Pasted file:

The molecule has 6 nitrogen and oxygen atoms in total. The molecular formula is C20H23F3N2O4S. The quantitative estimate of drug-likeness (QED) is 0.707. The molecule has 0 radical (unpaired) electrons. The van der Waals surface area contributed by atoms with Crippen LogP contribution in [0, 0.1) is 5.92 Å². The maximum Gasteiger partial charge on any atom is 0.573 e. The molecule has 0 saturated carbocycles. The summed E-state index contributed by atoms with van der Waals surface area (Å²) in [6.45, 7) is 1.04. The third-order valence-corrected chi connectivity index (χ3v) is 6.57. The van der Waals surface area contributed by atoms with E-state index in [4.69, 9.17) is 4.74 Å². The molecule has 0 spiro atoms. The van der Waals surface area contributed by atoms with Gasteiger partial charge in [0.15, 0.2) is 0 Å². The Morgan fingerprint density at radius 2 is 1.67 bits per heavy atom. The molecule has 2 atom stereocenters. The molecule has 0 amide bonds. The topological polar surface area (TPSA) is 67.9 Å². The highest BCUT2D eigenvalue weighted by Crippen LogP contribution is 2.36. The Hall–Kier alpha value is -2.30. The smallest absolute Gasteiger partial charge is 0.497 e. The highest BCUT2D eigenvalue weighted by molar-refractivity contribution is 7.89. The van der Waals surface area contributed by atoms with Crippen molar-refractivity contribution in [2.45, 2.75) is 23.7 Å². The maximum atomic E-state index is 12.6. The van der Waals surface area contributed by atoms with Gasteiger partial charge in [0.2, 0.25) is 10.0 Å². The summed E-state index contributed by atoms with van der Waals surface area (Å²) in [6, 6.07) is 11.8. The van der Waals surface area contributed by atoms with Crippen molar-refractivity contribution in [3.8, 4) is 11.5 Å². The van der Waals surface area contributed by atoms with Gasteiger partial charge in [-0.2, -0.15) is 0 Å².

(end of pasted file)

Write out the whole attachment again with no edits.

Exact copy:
The molecule has 6 nitrogen and oxygen atoms in total. The molecular formula is C20H23F3N2O4S. The quantitative estimate of drug-likeness (QED) is 0.707. The molecule has 0 radical (unpaired) electrons. The van der Waals surface area contributed by atoms with Crippen LogP contribution in [0, 0.1) is 5.92 Å². The maximum Gasteiger partial charge on any atom is 0.573 e. The molecule has 0 saturated carbocycles. The summed E-state index contributed by atoms with van der Waals surface area (Å²) in [6.45, 7) is 1.04. The third-order valence-corrected chi connectivity index (χ3v) is 6.57. The van der Waals surface area contributed by atoms with E-state index in [4.69, 9.17) is 4.74 Å². The molecule has 0 spiro atoms. The van der Waals surface area contributed by atoms with Gasteiger partial charge in [0.15, 0.2) is 0 Å². The Morgan fingerprint density at radius 2 is 1.67 bits per heavy atom. The molecule has 2 atom stereocenters. The molecule has 0 amide bonds. The topological polar surface area (TPSA) is 67.9 Å². The highest BCUT2D eigenvalue weighted by Crippen LogP contribution is 2.36. The Hall–Kier alpha value is -2.30. The smallest absolute Gasteiger partial charge is 0.497 e. The highest BCUT2D eigenvalue weighted by molar-refractivity contribution is 7.89. The van der Waals surface area contributed by atoms with Crippen molar-refractivity contribution in [2.45, 2.75) is 23.7 Å². The maximum atomic E-state index is 12.6. The van der Waals surface area contributed by atoms with Gasteiger partial charge in [0.2, 0.25) is 10.0 Å². The summed E-state index contributed by atoms with van der Waals surface area (Å²) in [6, 6.07) is 11.8. The van der Waals surface area contributed by atoms with Crippen molar-refractivity contribution in [3.8, 4) is 11.5 Å². The van der Waals surface area contributed by atoms with Gasteiger partial charge in [-0.2, -0.15) is 0 Å².